Fight Fuel: Kitchen Sink Frittata

Fight Fuel: Kitchen Sink Frittata
May 25, 2017 EBF

Fight Fuel: Kitchen Sink Frittata

Eggs to the rescue! Rather than giving up on sad veggies that are on the verge of spoiling, create a delicious egg frittata.

So, what’s so great about eggs? One egg provides 147 mg of choline — which is 35% of a woman’s daily requirement and 27% of a man’s daily requirement. Choline is an essential vitamin-like nutrient required to protect your muscles from damage.

Another bonus of this frittata: Heating tomatoes increases the body’s ability to absorb the tomato’s lycopene — the antioxidant that decreases a person’s risk of cancer and heart disease. But, since the heat reduces both the tomato and broccoli’s vitamin C levels, serve your frittata with an orange, kiwi, pineapple, strawberries or mango.


Remember: You can use whatever veggies you like (even if they’re looking haggard). Try using veggies like chopped sweet potato, kale, spinach, carrots, mushrooms, peppers and onions.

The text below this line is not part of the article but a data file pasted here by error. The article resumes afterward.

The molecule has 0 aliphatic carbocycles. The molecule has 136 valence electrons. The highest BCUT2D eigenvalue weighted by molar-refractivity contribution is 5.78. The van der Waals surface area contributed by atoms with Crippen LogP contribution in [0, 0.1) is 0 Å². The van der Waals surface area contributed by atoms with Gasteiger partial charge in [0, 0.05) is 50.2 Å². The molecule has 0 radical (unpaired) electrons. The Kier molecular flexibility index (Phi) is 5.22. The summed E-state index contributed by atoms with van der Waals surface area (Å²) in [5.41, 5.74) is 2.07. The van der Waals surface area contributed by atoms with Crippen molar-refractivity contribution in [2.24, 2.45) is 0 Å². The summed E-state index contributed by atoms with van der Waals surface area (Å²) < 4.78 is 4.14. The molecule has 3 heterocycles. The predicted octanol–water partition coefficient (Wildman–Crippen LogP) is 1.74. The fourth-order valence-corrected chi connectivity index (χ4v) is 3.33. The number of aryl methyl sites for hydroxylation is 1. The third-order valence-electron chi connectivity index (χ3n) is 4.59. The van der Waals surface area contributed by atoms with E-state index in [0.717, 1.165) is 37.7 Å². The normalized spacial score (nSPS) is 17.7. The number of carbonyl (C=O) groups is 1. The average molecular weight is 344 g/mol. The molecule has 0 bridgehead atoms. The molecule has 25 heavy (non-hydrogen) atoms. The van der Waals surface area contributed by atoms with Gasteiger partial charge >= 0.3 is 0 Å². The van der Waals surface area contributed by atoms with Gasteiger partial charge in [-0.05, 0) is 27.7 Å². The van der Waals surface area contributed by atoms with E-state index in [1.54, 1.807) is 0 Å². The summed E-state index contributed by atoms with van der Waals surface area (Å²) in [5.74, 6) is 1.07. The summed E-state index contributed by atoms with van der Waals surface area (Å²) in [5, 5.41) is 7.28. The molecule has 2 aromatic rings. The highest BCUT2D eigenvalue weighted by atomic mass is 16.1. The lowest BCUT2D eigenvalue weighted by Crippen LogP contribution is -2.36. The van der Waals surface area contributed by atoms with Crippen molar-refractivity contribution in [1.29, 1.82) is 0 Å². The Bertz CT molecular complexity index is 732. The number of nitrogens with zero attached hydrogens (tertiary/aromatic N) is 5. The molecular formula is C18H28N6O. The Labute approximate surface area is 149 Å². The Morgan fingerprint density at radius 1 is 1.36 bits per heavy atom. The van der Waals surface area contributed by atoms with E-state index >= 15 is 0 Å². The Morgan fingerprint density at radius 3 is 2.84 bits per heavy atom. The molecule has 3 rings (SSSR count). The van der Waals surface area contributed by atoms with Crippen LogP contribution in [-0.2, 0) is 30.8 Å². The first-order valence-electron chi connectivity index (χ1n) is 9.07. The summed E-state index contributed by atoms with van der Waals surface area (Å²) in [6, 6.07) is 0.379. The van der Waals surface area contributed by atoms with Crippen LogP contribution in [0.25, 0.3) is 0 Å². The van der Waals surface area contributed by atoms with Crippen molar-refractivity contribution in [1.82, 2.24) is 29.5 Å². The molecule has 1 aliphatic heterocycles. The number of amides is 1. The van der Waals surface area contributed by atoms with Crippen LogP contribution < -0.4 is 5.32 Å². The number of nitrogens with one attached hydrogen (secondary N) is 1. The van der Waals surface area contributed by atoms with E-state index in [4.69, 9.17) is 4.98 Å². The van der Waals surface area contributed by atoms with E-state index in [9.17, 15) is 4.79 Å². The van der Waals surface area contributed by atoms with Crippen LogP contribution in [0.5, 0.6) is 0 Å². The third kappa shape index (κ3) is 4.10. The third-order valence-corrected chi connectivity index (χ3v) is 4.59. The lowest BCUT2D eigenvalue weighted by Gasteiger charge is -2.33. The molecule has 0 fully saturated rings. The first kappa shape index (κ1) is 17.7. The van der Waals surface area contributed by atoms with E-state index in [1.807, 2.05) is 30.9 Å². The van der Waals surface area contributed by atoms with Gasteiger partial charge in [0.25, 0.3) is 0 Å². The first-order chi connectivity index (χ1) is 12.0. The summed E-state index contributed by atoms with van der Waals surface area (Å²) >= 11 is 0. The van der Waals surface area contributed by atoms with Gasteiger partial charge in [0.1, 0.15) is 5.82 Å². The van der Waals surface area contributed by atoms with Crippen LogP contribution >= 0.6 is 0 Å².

Kitchen Sink Frittata

(serves 2)


2 tsp butter

8 grape tomatoes, halved

¾ cup chopped broccoli florets

1 garlic clove, minced

2 large eggs

2 large egg whites

¼ cup shredded cheddar cheese


  1. Heat the butter in a medium frying pan over low-medium heat.
  2. In a small bowl, whisk the eggs and egg whites.
  3. Add the tomatoes and broccoli to the frying pan.
  4. When the tomatoes begin to soften and the broccoli begins turning bright green, stir in the garlic.
  5. After one minute, spread the veggies evenly across the pan. Pour the whisked eggs over the veggies. Tilt the pan back and forth to ensure the bottom of the pan is completely covered.
  6. When the eggs are nearly set, sprinkle the frittata with cheese, cover the pan, and then turn off the heat.
  7. The frittata is ready once the cheese is completely melted.

Serve with sliced avocado and sriracha.


Nutrition per serving

  • Calories: 215 kcal
  • Total fat: 13.3 g
  • Sodium: 276.9 mg
  • Carbohydrates: 6.8 g
  • Fiber: 2.4 g
  • Natural sugars: 1.1 g
  • Added sugars: 0.0 g
  • Protein: 15.1 g

Ally Gallop is a registered dietitian working in nutrition communications for New England Dairy & Food Council. She previously worked as a clinical dietitian and had a private practice, where she worked with patients experiencing diabetes, heart disease, and gastrointestinal surgery and its conditions. As a runner and triathlete, you’ll find her teaching ROADxTRIATHLON at EBF while dancing to Jay Z, Kings of Leon, and Sia.